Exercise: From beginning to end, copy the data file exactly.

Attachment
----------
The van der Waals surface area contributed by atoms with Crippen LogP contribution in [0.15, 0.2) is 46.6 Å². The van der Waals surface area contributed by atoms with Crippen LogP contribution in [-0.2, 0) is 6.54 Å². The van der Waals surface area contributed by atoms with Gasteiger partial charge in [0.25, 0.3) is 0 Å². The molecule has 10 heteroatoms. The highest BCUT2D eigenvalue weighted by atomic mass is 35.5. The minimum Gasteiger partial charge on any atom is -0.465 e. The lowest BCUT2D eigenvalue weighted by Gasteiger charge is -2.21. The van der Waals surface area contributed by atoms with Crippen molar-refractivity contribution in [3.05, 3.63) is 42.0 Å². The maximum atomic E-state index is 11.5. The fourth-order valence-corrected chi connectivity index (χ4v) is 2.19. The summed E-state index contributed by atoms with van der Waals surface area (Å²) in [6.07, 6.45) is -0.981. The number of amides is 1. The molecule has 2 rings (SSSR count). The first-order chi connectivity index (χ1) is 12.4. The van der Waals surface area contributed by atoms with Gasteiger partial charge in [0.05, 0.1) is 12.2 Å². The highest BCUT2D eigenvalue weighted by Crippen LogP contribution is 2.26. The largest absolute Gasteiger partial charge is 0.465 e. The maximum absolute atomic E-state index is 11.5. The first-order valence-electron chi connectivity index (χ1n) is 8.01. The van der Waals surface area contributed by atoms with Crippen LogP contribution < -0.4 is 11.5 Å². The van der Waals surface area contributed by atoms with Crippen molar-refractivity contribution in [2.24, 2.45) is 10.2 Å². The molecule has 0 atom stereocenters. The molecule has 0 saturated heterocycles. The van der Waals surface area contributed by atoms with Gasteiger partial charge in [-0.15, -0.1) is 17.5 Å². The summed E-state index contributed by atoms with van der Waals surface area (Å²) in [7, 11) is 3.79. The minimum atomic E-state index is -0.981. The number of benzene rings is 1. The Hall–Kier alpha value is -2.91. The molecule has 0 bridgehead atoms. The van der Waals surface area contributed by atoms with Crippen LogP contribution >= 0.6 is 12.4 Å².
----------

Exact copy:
The van der Waals surface area contributed by atoms with Crippen LogP contribution in [0.15, 0.2) is 46.6 Å². The van der Waals surface area contributed by atoms with Crippen LogP contribution in [-0.2, 0) is 6.54 Å². The van der Waals surface area contributed by atoms with Gasteiger partial charge in [0.25, 0.3) is 0 Å². The molecule has 10 heteroatoms. The highest BCUT2D eigenvalue weighted by atomic mass is 35.5. The minimum Gasteiger partial charge on any atom is -0.465 e. The lowest BCUT2D eigenvalue weighted by Gasteiger charge is -2.21. The van der Waals surface area contributed by atoms with Crippen molar-refractivity contribution in [3.05, 3.63) is 42.0 Å². The maximum atomic E-state index is 11.5. The fourth-order valence-corrected chi connectivity index (χ4v) is 2.19. The summed E-state index contributed by atoms with van der Waals surface area (Å²) in [6.07, 6.45) is -0.981. The number of amides is 1. The molecule has 2 rings (SSSR count). The first-order chi connectivity index (χ1) is 12.4. The van der Waals surface area contributed by atoms with Gasteiger partial charge in [0.05, 0.1) is 12.2 Å². The highest BCUT2D eigenvalue weighted by Crippen LogP contribution is 2.26. The largest absolute Gasteiger partial charge is 0.465 e. The maximum absolute atomic E-state index is 11.5. The first-order valence-electron chi connectivity index (χ1n) is 8.01. The van der Waals surface area contributed by atoms with Crippen LogP contribution < -0.4 is 11.5 Å². The van der Waals surface area contributed by atoms with Crippen molar-refractivity contribution in [2.24, 2.45) is 10.2 Å². The molecule has 0 atom stereocenters. The molecule has 0 saturated heterocycles. The van der Waals surface area contributed by atoms with Gasteiger partial charge in [-0.15, -0.1) is 17.5 Å². The summed E-state index contributed by atoms with van der Waals surface area (Å²) in [7, 11) is 3.79. The minimum atomic E-state index is -0.981. The number of benzene rings is 1. The Hall–Kier alpha value is -2.91. The molecule has 0 bridgehead atoms. The van der Waals surface area contributed by atoms with Crippen LogP contribution >= 0.6 is 12.4 Å².